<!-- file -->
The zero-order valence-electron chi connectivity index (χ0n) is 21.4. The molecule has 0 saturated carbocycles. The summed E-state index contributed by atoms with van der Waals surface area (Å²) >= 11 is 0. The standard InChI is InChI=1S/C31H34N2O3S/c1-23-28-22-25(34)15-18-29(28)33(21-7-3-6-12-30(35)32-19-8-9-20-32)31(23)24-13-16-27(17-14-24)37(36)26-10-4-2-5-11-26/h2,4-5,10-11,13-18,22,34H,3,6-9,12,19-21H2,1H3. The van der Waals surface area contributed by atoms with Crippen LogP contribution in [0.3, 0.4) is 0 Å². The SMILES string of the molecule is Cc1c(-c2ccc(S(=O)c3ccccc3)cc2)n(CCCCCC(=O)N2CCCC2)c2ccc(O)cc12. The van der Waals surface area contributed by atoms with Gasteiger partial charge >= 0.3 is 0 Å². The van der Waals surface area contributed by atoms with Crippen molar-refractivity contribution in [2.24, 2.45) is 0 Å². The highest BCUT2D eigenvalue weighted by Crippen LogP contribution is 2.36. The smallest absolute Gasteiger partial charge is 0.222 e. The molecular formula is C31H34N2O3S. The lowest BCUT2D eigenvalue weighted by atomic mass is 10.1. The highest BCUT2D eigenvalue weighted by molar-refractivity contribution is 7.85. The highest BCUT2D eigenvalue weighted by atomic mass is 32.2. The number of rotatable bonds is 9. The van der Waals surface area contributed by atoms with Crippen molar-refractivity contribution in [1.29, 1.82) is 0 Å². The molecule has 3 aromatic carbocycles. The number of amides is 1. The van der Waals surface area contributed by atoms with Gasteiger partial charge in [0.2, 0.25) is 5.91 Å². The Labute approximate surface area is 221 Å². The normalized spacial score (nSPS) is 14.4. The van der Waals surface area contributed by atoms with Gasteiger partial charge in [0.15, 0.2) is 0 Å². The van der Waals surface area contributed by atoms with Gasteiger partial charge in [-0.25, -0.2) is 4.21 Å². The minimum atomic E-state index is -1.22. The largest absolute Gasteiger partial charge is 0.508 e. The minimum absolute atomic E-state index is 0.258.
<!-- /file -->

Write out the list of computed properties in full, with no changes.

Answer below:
The zero-order valence-electron chi connectivity index (χ0n) is 21.4. The molecule has 0 saturated carbocycles. The summed E-state index contributed by atoms with van der Waals surface area (Å²) >= 11 is 0. The standard InChI is InChI=1S/C31H34N2O3S/c1-23-28-22-25(34)15-18-29(28)33(21-7-3-6-12-30(35)32-19-8-9-20-32)31(23)24-13-16-27(17-14-24)37(36)26-10-4-2-5-11-26/h2,4-5,10-11,13-18,22,34H,3,6-9,12,19-21H2,1H3. The van der Waals surface area contributed by atoms with Crippen LogP contribution in [0.3, 0.4) is 0 Å². The SMILES string of the molecule is Cc1c(-c2ccc(S(=O)c3ccccc3)cc2)n(CCCCCC(=O)N2CCCC2)c2ccc(O)cc12. The van der Waals surface area contributed by atoms with Gasteiger partial charge >= 0.3 is 0 Å². The van der Waals surface area contributed by atoms with Crippen molar-refractivity contribution in [2.24, 2.45) is 0 Å². The highest BCUT2D eigenvalue weighted by Crippen LogP contribution is 2.36. The smallest absolute Gasteiger partial charge is 0.222 e. The molecular formula is C31H34N2O3S. The lowest BCUT2D eigenvalue weighted by atomic mass is 10.1. The highest BCUT2D eigenvalue weighted by molar-refractivity contribution is 7.85. The highest BCUT2D eigenvalue weighted by atomic mass is 32.2. The number of rotatable bonds is 9. The van der Waals surface area contributed by atoms with Crippen molar-refractivity contribution in [1.29, 1.82) is 0 Å². The molecule has 3 aromatic carbocycles. The number of amides is 1. The van der Waals surface area contributed by atoms with Gasteiger partial charge in [0.2, 0.25) is 5.91 Å². The Labute approximate surface area is 221 Å². The normalized spacial score (nSPS) is 14.4. The van der Waals surface area contributed by atoms with Gasteiger partial charge in [0.15, 0.2) is 0 Å². The van der Waals surface area contributed by atoms with Gasteiger partial charge in [-0.25, -0.2) is 4.21 Å². The minimum atomic E-state index is -1.22. The largest absolute Gasteiger partial charge is 0.508 e. The minimum absolute atomic E-state index is 0.258.